10 Songs, 29 Minutes

EDITORS’ NOTES

Mtendere Mandowa takes on the “less is more” ethos with his second album released under the Teebs moniker. Where his 2010 debut, Ardour, boasted 18 tracks of near-bliss, 2011’s Collections 01 offers 10 tracks playing totaling just less than 30 minutes. A lonesome tambourine ushers in the opening “Just the Yellow Bits”—a gauzy, keyboard-painted piece punctuated with organic percussion and sublime bass that all come together to remind us that Mandowa was a visual artist before releasing music. “Cook, Clean, Pay the Rent (New House Version)” is a brighter work that blends in cocktail-friendly lounge moods over what sounds like samples of androgynous moaning. “Pretty Polly” is a grayer, rainy-day number that strips it all down to demure female vocals cooing over scratchy looped beats that approximate a heartbeat. At four minutes and 24 seconds, “Verbena Tea with Rebekah Raff” is the album's longest composition. Painting soundscapes with a contrast of harp strings and droning synthesizers, it’s also the most arresting and innovative song here.

EDITORS’ NOTES

Mtendere Mandowa takes on the “less is more” ethos with his second album released under the Teebs moniker. Where his 2010 debut, Ardour, boasted 18 tracks of near-bliss, 2011’s Collections 01 offers 10 tracks playing totaling just less than 30 minutes. A lonesome tambourine ushers in the opening “Just the Yellow Bits”—a gauzy, keyboard-painted piece punctuated with organic percussion and sublime bass that all come together to remind us that Mandowa was a visual artist before releasing music. “Cook, Clean, Pay the Rent (New House Version)” is a brighter work that blends in cocktail-friendly lounge moods over what sounds like samples of androgynous moaning. “Pretty Polly” is a grayer, rainy-day number that strips it all down to demure female vocals cooing over scratchy looped beats that approximate a heartbeat. At four minutes and 24 seconds, “Verbena Tea with Rebekah Raff” is the album's longest composition. Painting soundscapes with a contrast of harp strings and droning synthesizers, it’s also the most arresting and innovative song here.

TITLE TIME
2:30
2:31
2:29
2:52
4:24
1:34
4:16
3:27
2:04
3:17

About Teebs

Part of the Brainfeeder collective that counts Flying Lotus and Samiyam among its members, Los Angeles' Teebs crafts a more atmospheric version of the beat music exemplified by the label. Born Mtendere Mandowa to parents from Malawi and Barbados, Teebs and his family hopped from the Bronx to Georgia and Hartford, Connecticut before landing in Chino Hills, a suburb of Los Angeles. He established himself as a musical and visual artist in the mid-2000s, taking up painting and shaping samples and beats into carefully layered songs with Fruity Loops. Working on his own and as a part of the My Hollow Drum collective, he also connected with Dublab, L.A.'s non-profit public Internet radio station. In 2008, Teebs participated in that year's Red Bull Music Academy in Barcelona, which caught the attention of Flying Lotus; eventually, the pair became neighbors and collaborators. Teebs issued several short-form releases in 2010, including the Jackhigh/BNJMN collaboration The Tropics; Los Angeles 6/10, which featured Daedelus; and his Brainfeeder debut, Why Like This? While working on his debut album, he endured a series of personal hardships, including his brother's illness and the death of his father, that informed Ardour (also released in 2010) with a flowing poignancy. The following year, Teebs returned with the library music-inspired compilation Collections 01, which featured performances by harpist Rebeka Raff and Austin Peralta. However, aside from Sons of the Morning, a collaboration with Prefuse 73 that resulted in 2013's Speak Soon, Vol. 1, Teebs focused on his visual artwork for a few years. His Ante Vos project, for example, found him reworking the covers of albums he found in the trash. When he returned to making music, the results were 2014's more purposeful-sounding Estara, a collection of songs named after Teebs' house and featuring cameos from Prefuse 73 and Jonti. ~ Heather Phares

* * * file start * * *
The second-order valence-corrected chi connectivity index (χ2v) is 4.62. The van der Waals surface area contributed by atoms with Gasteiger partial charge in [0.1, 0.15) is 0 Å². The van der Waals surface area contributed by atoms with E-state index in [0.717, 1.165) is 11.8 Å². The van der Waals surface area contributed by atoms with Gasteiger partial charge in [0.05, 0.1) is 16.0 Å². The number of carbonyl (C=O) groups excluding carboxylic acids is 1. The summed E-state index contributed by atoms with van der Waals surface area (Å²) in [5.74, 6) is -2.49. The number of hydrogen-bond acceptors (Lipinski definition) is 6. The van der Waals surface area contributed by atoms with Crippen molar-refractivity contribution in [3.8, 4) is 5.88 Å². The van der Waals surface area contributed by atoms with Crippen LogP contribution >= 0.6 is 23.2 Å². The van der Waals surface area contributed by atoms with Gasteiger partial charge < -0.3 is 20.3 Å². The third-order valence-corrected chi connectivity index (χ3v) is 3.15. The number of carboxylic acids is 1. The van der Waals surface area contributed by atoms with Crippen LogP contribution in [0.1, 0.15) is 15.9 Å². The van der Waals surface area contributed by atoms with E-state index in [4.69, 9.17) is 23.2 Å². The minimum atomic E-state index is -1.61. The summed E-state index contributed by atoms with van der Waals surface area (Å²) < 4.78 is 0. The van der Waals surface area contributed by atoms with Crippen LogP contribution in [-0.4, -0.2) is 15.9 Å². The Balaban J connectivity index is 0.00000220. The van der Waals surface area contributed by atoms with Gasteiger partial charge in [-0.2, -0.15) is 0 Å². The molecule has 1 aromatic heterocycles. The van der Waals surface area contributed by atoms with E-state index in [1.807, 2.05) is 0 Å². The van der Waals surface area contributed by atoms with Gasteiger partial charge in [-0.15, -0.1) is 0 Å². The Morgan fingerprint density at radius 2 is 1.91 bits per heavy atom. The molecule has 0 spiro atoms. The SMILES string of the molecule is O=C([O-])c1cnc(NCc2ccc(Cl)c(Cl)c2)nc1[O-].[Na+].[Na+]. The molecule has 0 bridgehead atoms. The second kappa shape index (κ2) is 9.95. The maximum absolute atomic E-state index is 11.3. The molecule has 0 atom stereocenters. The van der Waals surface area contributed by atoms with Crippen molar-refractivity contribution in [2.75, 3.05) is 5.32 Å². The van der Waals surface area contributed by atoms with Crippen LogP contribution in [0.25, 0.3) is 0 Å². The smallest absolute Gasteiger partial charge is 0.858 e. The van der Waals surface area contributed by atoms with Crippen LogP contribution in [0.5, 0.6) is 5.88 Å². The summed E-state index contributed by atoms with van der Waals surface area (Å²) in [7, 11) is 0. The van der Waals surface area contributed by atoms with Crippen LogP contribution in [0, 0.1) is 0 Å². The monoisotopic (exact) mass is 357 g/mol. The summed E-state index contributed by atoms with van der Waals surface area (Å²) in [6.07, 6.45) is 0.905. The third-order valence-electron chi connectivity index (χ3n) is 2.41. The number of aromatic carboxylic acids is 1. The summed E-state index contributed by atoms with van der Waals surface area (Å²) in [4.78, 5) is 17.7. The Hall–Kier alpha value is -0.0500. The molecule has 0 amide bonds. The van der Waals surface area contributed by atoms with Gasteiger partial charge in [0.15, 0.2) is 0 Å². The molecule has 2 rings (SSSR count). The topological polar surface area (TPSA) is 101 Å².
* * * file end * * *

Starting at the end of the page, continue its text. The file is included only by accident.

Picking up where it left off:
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Albums

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